Paul writes that innovation in the browser ain’t dead yet. I agree. From a distributed systems POV, I think there’s two important things that need to happen to the browser, in addition to the richer languages that Paul talks about (and don’t forget about RDF and OWL!);

  • making the browser a peer
  • allowing the browser to own application state

The former deals with integrating a Web server into the Web browser, enabling the “Two Way Web”, like KnowNow and Idokorro (my company) do.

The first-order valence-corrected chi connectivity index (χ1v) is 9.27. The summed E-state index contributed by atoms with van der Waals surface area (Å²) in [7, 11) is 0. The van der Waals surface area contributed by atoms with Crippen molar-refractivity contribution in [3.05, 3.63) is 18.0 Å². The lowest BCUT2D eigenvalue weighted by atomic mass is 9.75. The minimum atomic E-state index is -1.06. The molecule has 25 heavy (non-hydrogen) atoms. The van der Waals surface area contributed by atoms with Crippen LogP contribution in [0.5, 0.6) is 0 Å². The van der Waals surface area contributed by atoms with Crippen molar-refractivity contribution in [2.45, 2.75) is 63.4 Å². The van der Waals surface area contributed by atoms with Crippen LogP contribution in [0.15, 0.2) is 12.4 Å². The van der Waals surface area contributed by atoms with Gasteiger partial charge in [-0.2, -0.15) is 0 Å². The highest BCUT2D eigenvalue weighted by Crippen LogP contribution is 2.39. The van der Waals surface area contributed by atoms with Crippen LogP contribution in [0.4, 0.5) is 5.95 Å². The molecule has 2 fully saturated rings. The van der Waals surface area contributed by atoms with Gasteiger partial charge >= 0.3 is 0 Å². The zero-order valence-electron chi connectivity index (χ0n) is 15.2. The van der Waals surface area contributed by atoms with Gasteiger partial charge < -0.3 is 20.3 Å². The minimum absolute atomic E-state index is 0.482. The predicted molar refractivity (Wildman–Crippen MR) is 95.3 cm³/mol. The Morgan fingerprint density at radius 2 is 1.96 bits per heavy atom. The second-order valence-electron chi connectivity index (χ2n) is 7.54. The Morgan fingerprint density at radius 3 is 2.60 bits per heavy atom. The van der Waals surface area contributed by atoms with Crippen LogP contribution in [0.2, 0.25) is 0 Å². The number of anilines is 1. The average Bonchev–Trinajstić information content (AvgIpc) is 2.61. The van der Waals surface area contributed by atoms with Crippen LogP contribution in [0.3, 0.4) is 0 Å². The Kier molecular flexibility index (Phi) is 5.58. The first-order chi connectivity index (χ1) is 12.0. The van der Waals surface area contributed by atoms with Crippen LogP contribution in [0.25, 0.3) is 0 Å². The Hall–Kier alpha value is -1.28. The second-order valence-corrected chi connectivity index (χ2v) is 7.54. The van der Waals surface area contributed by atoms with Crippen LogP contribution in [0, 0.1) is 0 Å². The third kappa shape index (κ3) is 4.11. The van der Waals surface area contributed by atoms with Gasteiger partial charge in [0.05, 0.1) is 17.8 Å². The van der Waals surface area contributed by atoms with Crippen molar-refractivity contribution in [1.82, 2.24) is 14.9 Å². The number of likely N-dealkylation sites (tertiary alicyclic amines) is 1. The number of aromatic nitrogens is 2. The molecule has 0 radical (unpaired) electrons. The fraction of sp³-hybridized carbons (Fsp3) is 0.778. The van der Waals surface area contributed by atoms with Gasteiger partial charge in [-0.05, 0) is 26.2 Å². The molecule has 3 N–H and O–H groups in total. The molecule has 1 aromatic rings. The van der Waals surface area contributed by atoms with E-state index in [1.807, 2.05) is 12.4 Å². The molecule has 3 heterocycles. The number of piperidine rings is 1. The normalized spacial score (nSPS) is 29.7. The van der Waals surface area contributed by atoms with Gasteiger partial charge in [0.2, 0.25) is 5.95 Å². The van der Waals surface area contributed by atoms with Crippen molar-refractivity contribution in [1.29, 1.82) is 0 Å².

The latter, related to the former, suggests that cookies can be replaced by purely client-side application state. What this would look like, is that you’d drag-and-drop items from a browser window into a desktop-located container – for example, a shopping basket – and then to check out, you drag the container back to the page. This keeps the session state – the basket – on the client, per REST’s Stateless constraint. This would require an extension to HTML/XHTML to support draggable objects, as well as a means to support file upload via a drop action (i.e. targetted at some element on the page).


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